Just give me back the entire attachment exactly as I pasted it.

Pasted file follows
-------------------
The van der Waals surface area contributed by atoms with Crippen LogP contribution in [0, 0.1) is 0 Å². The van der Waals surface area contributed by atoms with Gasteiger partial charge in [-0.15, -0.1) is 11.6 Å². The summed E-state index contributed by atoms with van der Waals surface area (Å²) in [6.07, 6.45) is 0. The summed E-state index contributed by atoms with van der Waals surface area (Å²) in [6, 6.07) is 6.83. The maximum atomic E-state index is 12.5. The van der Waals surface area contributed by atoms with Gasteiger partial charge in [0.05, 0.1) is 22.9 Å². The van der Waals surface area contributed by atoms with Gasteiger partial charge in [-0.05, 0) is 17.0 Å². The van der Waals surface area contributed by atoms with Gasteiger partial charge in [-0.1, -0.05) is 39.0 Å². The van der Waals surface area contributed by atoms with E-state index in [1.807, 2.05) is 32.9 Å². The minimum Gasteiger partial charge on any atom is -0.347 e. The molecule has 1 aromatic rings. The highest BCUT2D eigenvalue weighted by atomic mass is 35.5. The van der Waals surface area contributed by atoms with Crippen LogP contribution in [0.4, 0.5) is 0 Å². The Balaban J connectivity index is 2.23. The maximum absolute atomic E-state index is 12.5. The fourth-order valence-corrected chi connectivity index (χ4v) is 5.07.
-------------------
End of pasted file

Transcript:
The van der Waals surface area contributed by atoms with Crippen LogP contribution in [0, 0.1) is 0 Å². The van der Waals surface area contributed by atoms with Gasteiger partial charge in [-0.15, -0.1) is 11.6 Å². The summed E-state index contributed by atoms with van der Waals surface area (Å²) in [6.07, 6.45) is 0. The summed E-state index contributed by atoms with van der Waals surface area (Å²) in [6, 6.07) is 6.83. The maximum atomic E-state index is 12.5. The van der Waals surface area contributed by atoms with Gasteiger partial charge in [0.05, 0.1) is 22.9 Å². The van der Waals surface area contributed by atoms with Gasteiger partial charge in [-0.05, 0) is 17.0 Å². The van der Waals surface area contributed by atoms with Gasteiger partial charge in [-0.1, -0.05) is 39.0 Å². The van der Waals surface area contributed by atoms with E-state index in [1.807, 2.05) is 32.9 Å². The minimum Gasteiger partial charge on any atom is -0.347 e. The molecule has 1 aromatic rings. The highest BCUT2D eigenvalue weighted by atomic mass is 35.5. The van der Waals surface area contributed by atoms with Crippen LogP contribution in [0.4, 0.5) is 0 Å². The Balaban J connectivity index is 2.23. The maximum absolute atomic E-state index is 12.5. The fourth-order valence-corrected chi connectivity index (χ4v) is 5.07.